The superb lyrebird is superb at mimicking sounds. The species can pick up and repeat a range of sounds found in its forest home, including songs and calls, and even wing beats. A lyrebird can mimic the calls of as many as 25 species of other birds, all with incredible accuracy.
According to Wild Ambiance, "From the cackling laughter of a kookaburra, to the strident ‘whipcrack’ of the Eastern whipbird, lyrebirds are so accurate that even the original is sometimes fooled."
Individuals living in captivity can also pick up and mimic human-made sounds with surprising accuracy, as this video shows.
It's rare for wild lyrebirds to pick up the sounds of humans and incorporate them in their repertoire, but those in captivity that have mastered sounds have served to bring mainstream attention to the species' stand-out talent.
The Conversation notes that in David Attenborough’s "Life of Birds" series, which made the mimicking abilities of the superb lyrebird famous, "two of his three lyrebirds were captives, one from Healesville Wildlife Sanctuary and the other from Adelaide Zoo. This latter individual, Chook, was famed for his hammers, drills, and saws, sounds he reputedly acquired when the zoo’s panda enclosure was built. Hand-raised from a chick, he was also known to do a car alarm, as well as a human voice intoning 'Hello, Chook!' He died in 2011, aged 32."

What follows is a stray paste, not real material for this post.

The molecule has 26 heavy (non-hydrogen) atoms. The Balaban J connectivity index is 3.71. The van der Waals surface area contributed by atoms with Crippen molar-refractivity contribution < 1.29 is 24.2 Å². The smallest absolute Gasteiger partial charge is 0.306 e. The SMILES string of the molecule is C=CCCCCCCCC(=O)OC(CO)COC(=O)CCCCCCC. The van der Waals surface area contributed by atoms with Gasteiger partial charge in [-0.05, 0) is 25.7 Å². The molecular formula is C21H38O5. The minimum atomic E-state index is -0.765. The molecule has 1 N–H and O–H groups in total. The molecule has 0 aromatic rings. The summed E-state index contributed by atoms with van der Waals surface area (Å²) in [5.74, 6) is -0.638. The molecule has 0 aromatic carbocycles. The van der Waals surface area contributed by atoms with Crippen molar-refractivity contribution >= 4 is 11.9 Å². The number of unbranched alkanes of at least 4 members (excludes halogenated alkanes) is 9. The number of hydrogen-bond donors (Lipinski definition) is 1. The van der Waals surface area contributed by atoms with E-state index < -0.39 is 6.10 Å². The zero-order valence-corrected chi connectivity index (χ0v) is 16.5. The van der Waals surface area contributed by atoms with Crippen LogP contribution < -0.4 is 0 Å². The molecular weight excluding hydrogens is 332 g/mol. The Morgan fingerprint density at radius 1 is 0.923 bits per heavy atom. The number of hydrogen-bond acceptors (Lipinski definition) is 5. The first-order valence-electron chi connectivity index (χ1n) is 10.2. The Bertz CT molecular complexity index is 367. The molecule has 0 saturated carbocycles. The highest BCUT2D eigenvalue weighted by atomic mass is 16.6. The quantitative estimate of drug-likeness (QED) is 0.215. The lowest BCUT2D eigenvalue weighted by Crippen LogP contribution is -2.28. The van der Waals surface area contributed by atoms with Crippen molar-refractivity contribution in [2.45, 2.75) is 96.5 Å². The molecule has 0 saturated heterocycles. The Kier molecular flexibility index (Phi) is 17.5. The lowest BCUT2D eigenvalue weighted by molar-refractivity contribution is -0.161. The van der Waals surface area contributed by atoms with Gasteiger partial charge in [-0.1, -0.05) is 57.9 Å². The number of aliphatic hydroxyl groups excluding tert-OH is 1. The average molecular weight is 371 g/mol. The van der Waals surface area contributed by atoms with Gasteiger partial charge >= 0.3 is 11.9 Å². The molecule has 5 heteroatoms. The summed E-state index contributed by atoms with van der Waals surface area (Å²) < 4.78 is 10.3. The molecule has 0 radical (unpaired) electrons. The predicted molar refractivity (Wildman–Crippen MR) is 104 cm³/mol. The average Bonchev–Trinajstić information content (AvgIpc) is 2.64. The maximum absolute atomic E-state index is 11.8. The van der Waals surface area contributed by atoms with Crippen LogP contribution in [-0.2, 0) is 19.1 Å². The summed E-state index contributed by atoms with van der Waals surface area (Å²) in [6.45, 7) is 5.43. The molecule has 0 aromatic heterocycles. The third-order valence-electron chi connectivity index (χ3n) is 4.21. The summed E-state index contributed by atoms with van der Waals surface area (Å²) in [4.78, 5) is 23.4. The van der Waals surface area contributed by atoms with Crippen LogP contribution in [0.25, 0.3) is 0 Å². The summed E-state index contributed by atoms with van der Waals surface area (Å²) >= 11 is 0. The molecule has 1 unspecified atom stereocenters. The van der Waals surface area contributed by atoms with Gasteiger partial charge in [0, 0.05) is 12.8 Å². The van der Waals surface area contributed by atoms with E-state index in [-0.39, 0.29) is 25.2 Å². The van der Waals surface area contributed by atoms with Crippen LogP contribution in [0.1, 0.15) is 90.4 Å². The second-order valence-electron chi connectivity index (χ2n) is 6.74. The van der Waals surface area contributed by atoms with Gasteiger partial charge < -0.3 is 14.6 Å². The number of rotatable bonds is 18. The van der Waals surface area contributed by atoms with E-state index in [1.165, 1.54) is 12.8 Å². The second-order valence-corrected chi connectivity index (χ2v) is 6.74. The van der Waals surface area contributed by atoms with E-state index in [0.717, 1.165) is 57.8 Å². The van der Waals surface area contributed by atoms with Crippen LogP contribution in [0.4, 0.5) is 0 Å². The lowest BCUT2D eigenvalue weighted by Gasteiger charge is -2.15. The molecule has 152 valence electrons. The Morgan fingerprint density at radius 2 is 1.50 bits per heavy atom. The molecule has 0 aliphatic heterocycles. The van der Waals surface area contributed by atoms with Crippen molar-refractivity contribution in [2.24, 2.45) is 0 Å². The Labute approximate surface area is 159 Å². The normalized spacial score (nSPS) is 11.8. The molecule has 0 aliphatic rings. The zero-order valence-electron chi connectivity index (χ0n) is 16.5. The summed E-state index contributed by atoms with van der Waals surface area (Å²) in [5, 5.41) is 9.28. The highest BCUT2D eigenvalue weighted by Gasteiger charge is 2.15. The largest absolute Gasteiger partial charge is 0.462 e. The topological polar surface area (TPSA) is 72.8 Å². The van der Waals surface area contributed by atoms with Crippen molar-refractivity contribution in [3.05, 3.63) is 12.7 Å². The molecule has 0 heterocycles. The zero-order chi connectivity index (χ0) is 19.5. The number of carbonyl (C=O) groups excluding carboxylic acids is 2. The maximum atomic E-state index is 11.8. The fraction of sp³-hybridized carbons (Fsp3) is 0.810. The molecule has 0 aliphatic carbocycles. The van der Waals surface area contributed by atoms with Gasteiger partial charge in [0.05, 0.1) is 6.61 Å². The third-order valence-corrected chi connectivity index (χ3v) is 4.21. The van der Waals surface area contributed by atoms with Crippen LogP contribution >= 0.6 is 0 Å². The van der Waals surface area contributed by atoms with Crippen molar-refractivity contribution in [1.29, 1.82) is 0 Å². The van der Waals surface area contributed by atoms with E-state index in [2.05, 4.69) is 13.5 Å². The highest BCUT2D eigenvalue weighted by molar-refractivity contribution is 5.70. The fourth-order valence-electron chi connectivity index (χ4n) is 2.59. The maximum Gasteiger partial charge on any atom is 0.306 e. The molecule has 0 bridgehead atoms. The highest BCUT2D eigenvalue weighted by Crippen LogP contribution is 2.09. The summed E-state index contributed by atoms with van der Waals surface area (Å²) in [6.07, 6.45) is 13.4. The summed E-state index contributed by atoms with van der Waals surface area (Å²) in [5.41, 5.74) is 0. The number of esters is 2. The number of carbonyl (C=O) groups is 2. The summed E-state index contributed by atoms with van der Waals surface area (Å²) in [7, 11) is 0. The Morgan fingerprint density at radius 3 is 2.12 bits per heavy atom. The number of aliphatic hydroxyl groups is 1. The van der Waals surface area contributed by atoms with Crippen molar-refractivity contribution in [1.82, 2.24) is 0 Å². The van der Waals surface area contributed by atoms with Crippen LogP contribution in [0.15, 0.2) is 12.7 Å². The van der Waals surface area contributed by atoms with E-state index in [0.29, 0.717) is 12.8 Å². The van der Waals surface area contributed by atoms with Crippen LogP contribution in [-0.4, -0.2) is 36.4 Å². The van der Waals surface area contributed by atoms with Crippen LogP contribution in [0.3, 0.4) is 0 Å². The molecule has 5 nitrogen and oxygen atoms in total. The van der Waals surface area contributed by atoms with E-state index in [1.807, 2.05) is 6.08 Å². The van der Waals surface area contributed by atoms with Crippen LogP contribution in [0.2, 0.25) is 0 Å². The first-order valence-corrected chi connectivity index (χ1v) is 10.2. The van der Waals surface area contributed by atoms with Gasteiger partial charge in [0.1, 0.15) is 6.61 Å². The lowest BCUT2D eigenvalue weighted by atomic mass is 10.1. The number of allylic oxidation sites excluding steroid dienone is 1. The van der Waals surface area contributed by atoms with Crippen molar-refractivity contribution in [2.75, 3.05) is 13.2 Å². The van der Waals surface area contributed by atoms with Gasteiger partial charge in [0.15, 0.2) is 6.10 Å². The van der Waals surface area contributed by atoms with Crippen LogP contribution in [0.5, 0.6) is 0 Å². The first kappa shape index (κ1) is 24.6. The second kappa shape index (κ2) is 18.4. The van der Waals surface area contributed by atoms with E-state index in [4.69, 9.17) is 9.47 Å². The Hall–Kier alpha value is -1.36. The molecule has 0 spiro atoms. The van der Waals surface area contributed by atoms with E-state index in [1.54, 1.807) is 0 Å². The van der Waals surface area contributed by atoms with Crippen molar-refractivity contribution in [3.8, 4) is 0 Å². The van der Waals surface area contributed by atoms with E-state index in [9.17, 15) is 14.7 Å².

There are few animal species that can perform such impressive impressions of sounds they hear. Orca whales have been known to mimic the sound of dolphin clicks and one orca even mimicked the sound of a motor boat. The margay can imitate the call of the pied tamarin, which is its prey. Several bird species are known for their mimicry skills such as the mockingbird, and of course parrots, which can mimic human words. But in terms of range and accuracy, the superb lyrebird is among the very best in the animal kingdom.